Slightly Off-Topic: The Gates Foundation’s 2015 Letter

In the Bill and Melinda Gates Foundation’s 2015 Letter, they make a “big bet” that Africa can feed itself through innovations in agriculture.  The Foundation presents statistics about current crop yields and the potential yields if the Foundation’s innovations are accepted and work.  But then the Letter gets to the real problem, almost as an aside:

There are other limitations besides productivity that keep Africa from feeding itself. The lack of infrastructure across the continent, for example, means that it’s almost impossible to move food to the places it needs to go. (The most extreme case: The Democratic Republic of the Congo is the size of Western Europe, with a population of more than 60 million, but it has fewer than 2,000 miles of paved roads—the same amount as any middle-sized Western European town.) Trading within the region can be so difficult that it’s often easier to fly food in from other continents than to drive it a couple hundred miles.

Africa can feed itself.  It just can’t get food and agricultural products from the producers to the consumers because the infrastructure is insufficient and where roads and transport networks exist, they are for export (or impeded by landmines and illegal checkpoints).  I can very easily get Ethiopian coffee, but many Ethiopians cannot get food from their countrymen.

Famine in Africa is not a function of agricultural output; it is the result of deliberate political and development decisions.  Lack of access to markets due to poor infrastructure and absence of markets due to cheaply available food aid prevents agricultural markets in Africa from working efficiently.  The proposed changes in the US Government’s food aid program, which would reduce the amount of food imported from the United States and buy food locally to be distributed locally would create the markets to incentivize increased agricultural production.  This is the kind of change that Africa needs to be able to feed itself.  Would the Foundation’s proposals make a difference?  Yes, but access to markets and consumers would make a bigger difference and likely encourage many of the activities the Foundation is backing.  The answer isn’t more “innovation” but since “innovation” is what the Gates Foundation does, that’s what it will promote.  The answer is much simpler: African farmers need to be able to sell what they grow; if they can do that, Africa will feed itself.

Michael P. Moore

January 22, 2015

moe (at) landminesinafrica (dot) org


Off-Topic: The Maserati Theory of Development

In the run-up to release of the Post-2015 development framework, the Sustainable Development Goals, one concept has come up several times: the differential responsibilities of developed and developing countries.  According to the Open Working Group tasked with drafting the proposed Goals and associated indicators, “Each country has primary responsibility for its own economic and social development and the role of national policies, domestic resources and development strategies cannot be overemphasized. Developing countries need additional resources for sustainable development” (emphasis mine). Thus, “developed countries” will be financing the sustainable development of “developing countries.”  Which is correct and proper.  But how to distinguish between a developed country and a developing country?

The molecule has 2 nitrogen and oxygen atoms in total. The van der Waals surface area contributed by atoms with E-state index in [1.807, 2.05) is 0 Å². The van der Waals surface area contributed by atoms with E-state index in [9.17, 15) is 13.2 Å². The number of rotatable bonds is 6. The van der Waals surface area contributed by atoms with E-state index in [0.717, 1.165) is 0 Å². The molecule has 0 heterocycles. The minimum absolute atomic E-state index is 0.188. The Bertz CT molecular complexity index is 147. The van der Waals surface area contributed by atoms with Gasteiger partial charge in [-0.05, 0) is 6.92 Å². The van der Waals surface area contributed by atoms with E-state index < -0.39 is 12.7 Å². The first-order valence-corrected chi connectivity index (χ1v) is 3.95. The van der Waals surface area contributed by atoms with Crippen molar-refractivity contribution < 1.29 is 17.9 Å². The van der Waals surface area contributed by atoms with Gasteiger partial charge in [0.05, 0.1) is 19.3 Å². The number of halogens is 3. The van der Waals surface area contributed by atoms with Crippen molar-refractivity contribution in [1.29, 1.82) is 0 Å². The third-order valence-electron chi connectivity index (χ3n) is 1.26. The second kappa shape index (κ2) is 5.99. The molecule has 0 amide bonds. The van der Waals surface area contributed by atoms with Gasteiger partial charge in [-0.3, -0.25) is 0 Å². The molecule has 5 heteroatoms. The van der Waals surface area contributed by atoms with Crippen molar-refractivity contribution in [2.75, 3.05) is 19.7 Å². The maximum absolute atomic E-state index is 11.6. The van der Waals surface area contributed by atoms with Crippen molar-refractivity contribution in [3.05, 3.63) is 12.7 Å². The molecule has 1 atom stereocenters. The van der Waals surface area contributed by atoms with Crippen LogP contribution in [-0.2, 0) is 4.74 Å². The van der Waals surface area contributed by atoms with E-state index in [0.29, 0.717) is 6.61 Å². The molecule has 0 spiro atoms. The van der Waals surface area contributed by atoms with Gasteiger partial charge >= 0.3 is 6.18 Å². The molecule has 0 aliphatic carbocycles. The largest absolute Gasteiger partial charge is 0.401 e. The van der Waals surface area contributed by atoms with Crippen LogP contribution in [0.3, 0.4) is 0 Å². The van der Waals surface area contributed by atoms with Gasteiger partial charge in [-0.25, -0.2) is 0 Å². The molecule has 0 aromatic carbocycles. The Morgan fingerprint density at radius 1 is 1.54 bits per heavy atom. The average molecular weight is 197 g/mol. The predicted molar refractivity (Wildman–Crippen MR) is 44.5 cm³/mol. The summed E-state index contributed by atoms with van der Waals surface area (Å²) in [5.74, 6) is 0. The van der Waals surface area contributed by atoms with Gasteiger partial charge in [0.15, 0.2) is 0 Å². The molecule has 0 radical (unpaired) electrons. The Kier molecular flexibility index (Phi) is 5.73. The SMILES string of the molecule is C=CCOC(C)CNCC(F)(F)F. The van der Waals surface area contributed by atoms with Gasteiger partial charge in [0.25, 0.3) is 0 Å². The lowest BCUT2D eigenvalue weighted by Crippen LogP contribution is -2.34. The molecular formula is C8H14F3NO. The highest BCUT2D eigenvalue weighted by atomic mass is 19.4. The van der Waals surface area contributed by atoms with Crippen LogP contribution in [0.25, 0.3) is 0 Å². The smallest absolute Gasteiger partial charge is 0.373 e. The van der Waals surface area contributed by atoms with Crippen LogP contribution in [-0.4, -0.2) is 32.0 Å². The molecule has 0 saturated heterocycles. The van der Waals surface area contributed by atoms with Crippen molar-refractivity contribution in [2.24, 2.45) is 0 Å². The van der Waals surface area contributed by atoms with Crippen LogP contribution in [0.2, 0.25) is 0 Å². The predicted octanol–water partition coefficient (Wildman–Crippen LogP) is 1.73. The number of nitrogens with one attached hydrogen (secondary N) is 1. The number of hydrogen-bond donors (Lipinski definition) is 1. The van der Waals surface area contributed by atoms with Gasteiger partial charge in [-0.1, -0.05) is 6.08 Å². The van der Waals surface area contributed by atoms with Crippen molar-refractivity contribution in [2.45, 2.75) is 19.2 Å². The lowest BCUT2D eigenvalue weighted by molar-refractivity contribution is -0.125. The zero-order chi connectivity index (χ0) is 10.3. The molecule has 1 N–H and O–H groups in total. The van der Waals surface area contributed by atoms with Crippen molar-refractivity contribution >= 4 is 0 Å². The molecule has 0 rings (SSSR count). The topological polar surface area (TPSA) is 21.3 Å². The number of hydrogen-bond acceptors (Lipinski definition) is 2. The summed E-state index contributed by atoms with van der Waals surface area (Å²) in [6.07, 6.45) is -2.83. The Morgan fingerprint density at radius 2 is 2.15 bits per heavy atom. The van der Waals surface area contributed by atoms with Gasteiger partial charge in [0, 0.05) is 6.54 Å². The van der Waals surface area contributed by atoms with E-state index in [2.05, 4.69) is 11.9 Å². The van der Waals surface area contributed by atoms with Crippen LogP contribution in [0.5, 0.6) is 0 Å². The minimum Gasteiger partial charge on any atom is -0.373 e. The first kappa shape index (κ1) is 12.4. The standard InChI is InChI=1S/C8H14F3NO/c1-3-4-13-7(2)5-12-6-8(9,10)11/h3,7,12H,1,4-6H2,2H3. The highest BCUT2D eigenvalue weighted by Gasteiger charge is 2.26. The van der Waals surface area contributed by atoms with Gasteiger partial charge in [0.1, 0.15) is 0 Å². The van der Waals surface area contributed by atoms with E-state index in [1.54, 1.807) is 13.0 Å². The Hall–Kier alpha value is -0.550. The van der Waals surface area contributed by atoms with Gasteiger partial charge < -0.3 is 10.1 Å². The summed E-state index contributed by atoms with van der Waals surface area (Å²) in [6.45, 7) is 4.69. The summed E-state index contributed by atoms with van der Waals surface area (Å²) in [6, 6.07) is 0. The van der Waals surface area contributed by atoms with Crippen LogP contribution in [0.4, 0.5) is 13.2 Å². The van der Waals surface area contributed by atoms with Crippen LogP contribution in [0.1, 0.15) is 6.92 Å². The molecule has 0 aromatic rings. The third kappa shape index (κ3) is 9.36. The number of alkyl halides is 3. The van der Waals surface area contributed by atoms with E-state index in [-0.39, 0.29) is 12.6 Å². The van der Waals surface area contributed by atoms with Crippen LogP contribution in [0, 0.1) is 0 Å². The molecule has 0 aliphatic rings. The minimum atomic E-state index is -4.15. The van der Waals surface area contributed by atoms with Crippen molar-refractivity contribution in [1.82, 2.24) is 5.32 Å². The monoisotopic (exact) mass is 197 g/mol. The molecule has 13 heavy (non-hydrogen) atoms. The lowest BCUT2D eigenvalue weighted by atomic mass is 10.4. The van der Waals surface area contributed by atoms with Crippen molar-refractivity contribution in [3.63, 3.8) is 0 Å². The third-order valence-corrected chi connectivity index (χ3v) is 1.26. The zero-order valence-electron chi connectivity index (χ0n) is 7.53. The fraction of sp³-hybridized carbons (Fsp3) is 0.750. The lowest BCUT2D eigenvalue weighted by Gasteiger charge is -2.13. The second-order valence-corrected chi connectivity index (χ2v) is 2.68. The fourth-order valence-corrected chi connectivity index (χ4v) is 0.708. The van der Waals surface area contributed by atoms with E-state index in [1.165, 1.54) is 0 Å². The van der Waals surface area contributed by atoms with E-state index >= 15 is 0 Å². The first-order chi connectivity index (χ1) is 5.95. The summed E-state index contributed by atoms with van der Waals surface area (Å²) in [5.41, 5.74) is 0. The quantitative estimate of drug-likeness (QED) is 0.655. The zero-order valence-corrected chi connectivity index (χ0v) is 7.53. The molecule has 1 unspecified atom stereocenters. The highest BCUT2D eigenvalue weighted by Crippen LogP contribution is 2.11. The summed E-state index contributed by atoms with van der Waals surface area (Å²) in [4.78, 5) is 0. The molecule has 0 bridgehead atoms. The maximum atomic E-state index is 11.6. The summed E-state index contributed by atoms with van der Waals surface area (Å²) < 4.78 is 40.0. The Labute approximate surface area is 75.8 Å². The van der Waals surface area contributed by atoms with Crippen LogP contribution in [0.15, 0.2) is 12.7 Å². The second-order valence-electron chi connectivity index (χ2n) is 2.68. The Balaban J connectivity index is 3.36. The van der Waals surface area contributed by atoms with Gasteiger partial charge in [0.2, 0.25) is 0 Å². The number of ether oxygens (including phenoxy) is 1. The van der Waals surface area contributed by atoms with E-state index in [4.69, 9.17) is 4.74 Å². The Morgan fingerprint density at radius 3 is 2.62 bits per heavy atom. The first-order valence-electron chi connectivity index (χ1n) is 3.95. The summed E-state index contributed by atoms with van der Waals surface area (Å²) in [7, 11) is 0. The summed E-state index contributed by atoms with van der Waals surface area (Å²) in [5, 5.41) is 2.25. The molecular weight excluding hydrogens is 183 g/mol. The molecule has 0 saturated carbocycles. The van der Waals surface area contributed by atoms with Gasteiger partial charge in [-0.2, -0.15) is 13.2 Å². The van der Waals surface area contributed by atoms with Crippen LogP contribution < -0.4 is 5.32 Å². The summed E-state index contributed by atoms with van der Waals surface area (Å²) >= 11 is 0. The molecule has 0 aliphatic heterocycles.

Ask any development professional to name all of the developing countries and he or she will produce a list that mostly agrees with any other development professional’s list.  I would assume that we can agree as a community on about 75 – 80% of the countries that would qualify as “developing.”  It’s on the margins between “developing” and “developed” that we might disagree.  For example, there are more poor people in India than anywhere else in the world, but India’s economy is one of the largest in the world.  Is India developed or developing?  Are Kenya and Nigeria with two of the three largest economies in Sub-Saharan Africa developed countries, like South Africa, or developing countries like their immediate neighbors?  These are the debates that will consume much of the negotiations as countries try to position themselves to benefit from the resources that are made available to achieve the Sustainable Development Goals.  There will be many good and reasonable arguments on both sides as the status of these and other countries are decided. However, we will not have a long time for these debates as the final Goals will be approved in less than a year.  Therefore, I propose a simple test to determine whether or not a country should be classified as “developed” or “developing”: Does the country sustain a Maserati or Ferrari dealership?

This question came to me when I was working in El Salvador and learned that a new Maserati dealership was opening in San Salvador.  At first I was dismayed at the thought that Maserati would even consider opening a dealership in a country which had only recently suffered civil war and natural disasters, but then I figured that the bigwigs back in Italy had done their homework and knew that the conditions in El Salvador were ripe for sales.  As such, we in the development community can use the presence of Italian super car dealerships, specifically Maserati, Ferrari or Lamborghini, as a marker for certain preconditions in a country, but we’ll keep the name “Maserati Theory of Development” because Maserati was the inspiration.

In order for a country to have a Maserati, Ferrari or Lamborghini dealership, we can reasonably assume the following:

  1. There is a cohort of individuals in the country who can actually afford enough of the cars to make the investment in a dealership (as opposed to one-by-one imports) a reasonable business decision;
  2. The quality of roads and infrastructure, especially road repair, in the country are high enough not to damage a car with a low chassis;